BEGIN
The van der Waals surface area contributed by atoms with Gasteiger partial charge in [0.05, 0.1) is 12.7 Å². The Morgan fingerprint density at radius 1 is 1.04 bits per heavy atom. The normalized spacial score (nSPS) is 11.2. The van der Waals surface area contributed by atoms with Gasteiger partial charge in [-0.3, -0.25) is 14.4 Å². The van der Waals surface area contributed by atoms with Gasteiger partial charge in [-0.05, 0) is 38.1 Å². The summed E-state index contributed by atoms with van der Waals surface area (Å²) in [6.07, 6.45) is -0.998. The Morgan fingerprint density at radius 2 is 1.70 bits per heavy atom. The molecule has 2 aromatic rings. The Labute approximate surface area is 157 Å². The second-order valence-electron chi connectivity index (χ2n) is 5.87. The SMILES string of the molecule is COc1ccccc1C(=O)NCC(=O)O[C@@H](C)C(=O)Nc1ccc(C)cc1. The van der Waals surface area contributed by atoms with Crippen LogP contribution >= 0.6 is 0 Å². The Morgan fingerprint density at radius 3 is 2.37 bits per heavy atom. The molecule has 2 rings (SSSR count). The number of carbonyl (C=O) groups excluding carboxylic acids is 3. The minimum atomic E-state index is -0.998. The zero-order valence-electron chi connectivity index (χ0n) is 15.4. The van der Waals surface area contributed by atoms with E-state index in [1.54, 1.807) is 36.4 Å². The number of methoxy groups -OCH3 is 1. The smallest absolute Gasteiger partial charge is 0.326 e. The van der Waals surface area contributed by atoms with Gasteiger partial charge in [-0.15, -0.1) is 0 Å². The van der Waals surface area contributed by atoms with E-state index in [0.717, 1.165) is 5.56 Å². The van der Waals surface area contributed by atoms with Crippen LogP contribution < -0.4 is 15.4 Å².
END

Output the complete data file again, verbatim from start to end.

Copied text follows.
The van der Waals surface area contributed by atoms with Gasteiger partial charge in [0.05, 0.1) is 12.7 Å². The Morgan fingerprint density at radius 1 is 1.04 bits per heavy atom. The normalized spacial score (nSPS) is 11.2. The van der Waals surface area contributed by atoms with Gasteiger partial charge in [-0.3, -0.25) is 14.4 Å². The van der Waals surface area contributed by atoms with Gasteiger partial charge in [-0.05, 0) is 38.1 Å². The summed E-state index contributed by atoms with van der Waals surface area (Å²) in [6.07, 6.45) is -0.998. The Morgan fingerprint density at radius 2 is 1.70 bits per heavy atom. The molecule has 2 aromatic rings. The Labute approximate surface area is 157 Å². The second-order valence-electron chi connectivity index (χ2n) is 5.87. The SMILES string of the molecule is COc1ccccc1C(=O)NCC(=O)O[C@@H](C)C(=O)Nc1ccc(C)cc1. The van der Waals surface area contributed by atoms with Crippen LogP contribution >= 0.6 is 0 Å². The Morgan fingerprint density at radius 3 is 2.37 bits per heavy atom. The molecule has 2 rings (SSSR count). The number of carbonyl (C=O) groups excluding carboxylic acids is 3. The minimum atomic E-state index is -0.998. The zero-order valence-electron chi connectivity index (χ0n) is 15.4. The van der Waals surface area contributed by atoms with E-state index in [1.54, 1.807) is 36.4 Å². The number of methoxy groups -OCH3 is 1. The smallest absolute Gasteiger partial charge is 0.326 e. The van der Waals surface area contributed by atoms with Gasteiger partial charge in [-0.15, -0.1) is 0 Å². The van der Waals surface area contributed by atoms with E-state index in [0.717, 1.165) is 5.56 Å². The van der Waals surface area contributed by atoms with Crippen LogP contribution < -0.4 is 15.4 Å².